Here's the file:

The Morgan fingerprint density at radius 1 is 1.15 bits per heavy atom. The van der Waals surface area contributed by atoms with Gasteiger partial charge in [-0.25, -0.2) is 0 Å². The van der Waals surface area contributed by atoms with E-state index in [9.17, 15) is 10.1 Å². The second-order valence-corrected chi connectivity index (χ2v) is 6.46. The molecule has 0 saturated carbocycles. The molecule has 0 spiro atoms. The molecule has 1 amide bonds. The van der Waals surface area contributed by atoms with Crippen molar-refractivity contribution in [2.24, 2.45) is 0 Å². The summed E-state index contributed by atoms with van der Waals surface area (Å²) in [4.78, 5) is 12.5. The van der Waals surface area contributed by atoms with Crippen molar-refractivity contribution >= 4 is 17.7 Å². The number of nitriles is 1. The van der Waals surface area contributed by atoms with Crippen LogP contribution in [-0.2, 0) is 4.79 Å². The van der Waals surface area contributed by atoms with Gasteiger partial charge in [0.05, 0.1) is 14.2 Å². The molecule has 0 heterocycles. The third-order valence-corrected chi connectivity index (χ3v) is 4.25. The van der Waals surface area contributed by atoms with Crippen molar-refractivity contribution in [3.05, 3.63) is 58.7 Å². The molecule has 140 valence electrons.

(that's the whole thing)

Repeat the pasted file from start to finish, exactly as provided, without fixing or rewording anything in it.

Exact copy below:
The Morgan fingerprint density at radius 1 is 1.15 bits per heavy atom. The van der Waals surface area contributed by atoms with Gasteiger partial charge in [-0.25, -0.2) is 0 Å². The van der Waals surface area contributed by atoms with E-state index in [9.17, 15) is 10.1 Å². The second-order valence-corrected chi connectivity index (χ2v) is 6.46. The molecule has 0 saturated carbocycles. The molecule has 0 spiro atoms. The molecule has 1 amide bonds. The van der Waals surface area contributed by atoms with Crippen molar-refractivity contribution in [2.24, 2.45) is 0 Å². The summed E-state index contributed by atoms with van der Waals surface area (Å²) in [4.78, 5) is 12.5. The van der Waals surface area contributed by atoms with Crippen molar-refractivity contribution >= 4 is 17.7 Å². The number of nitriles is 1. The van der Waals surface area contributed by atoms with Crippen LogP contribution in [-0.2, 0) is 4.79 Å². The van der Waals surface area contributed by atoms with Gasteiger partial charge in [0.05, 0.1) is 14.2 Å². The molecule has 0 heterocycles. The third-order valence-corrected chi connectivity index (χ3v) is 4.25. The van der Waals surface area contributed by atoms with Crippen molar-refractivity contribution in [3.05, 3.63) is 58.7 Å². The molecule has 140 valence electrons.